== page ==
In the vegetable garden we had to move the irrigation tubes from place to place, and harvesting the vegetables was painful for the back and the knees. The detail supervisor, Tuvia, would transmit instructions to the workers, most of whom were children from the “Institution” or from the Youth Society (who were at the bottom of the social hierarchy), and ensure that everyone carried out their tasks properly.

Despite all that, I did manage to find some moments of satisfaction in those two details.

In the vegetable garden it was necessary to shut off the irrigation system at night. I always volunteered for that task, because it involved driving a tractor. It was a golden opportunity to drive vehicles to which had no access to during regular work hours. Sometimes I would drive the big tractor, I think they called it a “Hanomag”, which was the closest thing to a car that I could drive. I had to overcome my fear of the dark night, for the drive out to the field was in oppressive darkness. There was no light at all at the vegetable garden, which was outside the kibbutz fence. But the drive made up for everything. I loved the driving the Hanomag very much. On the way back, just before the garage, there was a descent and I would put the gear stick into neutral and roll at a speed that was much faster than the tractor’s maximum speed. I would consider it irresponsible if one of my children did that today, but for me then, as a youth who yearned for the steering-wheel and who could not grip one during daylight hours, driving to the vegetable garden at night was a real joy.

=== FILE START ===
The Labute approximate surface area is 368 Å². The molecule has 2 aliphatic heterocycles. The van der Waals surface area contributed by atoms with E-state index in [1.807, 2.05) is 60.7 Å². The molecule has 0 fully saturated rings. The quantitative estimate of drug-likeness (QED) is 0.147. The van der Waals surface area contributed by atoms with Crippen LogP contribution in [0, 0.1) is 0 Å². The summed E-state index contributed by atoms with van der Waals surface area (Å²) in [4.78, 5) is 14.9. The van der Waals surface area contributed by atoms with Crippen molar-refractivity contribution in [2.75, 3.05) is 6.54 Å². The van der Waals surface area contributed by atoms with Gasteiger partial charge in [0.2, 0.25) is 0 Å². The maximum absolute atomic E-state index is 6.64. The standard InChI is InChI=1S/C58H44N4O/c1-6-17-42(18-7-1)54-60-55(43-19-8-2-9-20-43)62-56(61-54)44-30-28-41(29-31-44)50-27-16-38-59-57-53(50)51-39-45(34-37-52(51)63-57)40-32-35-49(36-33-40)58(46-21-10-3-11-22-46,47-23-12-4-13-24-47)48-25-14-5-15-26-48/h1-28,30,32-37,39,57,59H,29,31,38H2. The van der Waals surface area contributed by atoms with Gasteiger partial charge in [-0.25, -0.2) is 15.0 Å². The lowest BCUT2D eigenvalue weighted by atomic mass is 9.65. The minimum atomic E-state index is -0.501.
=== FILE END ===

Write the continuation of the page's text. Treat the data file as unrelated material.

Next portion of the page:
Sometimes I would drive to the vegetable garden on the small tractor, which was a rather odd vehicle, orange in colour, its engine in the rear. It moved slowly and the gear stick was under the driver’s seat.

Besides those two there was another tractor, the Ferguson, which I never had the chance to drive, neither day nor night, and to this day I do not know why I never got do to that.